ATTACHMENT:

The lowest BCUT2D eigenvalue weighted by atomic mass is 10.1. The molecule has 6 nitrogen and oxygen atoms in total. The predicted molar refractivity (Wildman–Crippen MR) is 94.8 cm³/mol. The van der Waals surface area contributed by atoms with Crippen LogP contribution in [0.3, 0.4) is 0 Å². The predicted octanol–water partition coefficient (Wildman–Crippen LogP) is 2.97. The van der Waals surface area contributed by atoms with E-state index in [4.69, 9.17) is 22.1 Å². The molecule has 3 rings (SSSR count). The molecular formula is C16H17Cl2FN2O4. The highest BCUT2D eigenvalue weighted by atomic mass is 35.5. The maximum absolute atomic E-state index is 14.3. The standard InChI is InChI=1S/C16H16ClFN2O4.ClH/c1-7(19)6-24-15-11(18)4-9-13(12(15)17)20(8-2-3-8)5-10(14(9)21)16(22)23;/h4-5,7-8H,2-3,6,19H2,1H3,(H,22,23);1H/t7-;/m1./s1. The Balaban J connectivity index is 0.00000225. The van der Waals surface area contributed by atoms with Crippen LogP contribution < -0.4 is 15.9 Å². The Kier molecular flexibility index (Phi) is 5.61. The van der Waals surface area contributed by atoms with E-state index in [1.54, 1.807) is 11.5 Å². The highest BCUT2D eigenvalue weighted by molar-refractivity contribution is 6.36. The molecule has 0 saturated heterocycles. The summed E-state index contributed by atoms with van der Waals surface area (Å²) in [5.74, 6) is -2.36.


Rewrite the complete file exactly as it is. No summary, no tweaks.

The lowest BCUT2D eigenvalue weighted by atomic mass is 10.1. The molecule has 6 nitrogen and oxygen atoms in total. The predicted molar refractivity (Wildman–Crippen MR) is 94.8 cm³/mol. The van der Waals surface area contributed by atoms with Crippen LogP contribution in [0.3, 0.4) is 0 Å². The predicted octanol–water partition coefficient (Wildman–Crippen LogP) is 2.97. The van der Waals surface area contributed by atoms with E-state index in [4.69, 9.17) is 22.1 Å². The molecule has 3 rings (SSSR count). The molecular formula is C16H17Cl2FN2O4. The highest BCUT2D eigenvalue weighted by atomic mass is 35.5. The maximum absolute atomic E-state index is 14.3. The standard InChI is InChI=1S/C16H16ClFN2O4.ClH/c1-7(19)6-24-15-11(18)4-9-13(12(15)17)20(8-2-3-8)5-10(14(9)21)16(22)23;/h4-5,7-8H,2-3,6,19H2,1H3,(H,22,23);1H/t7-;/m1./s1. The Balaban J connectivity index is 0.00000225. The van der Waals surface area contributed by atoms with Crippen LogP contribution < -0.4 is 15.9 Å². The Kier molecular flexibility index (Phi) is 5.61. The van der Waals surface area contributed by atoms with E-state index in [1.54, 1.807) is 11.5 Å². The highest BCUT2D eigenvalue weighted by molar-refractivity contribution is 6.36. The molecule has 0 saturated heterocycles. The summed E-state index contributed by atoms with van der Waals surface area (Å²) in [5.74, 6) is -2.36.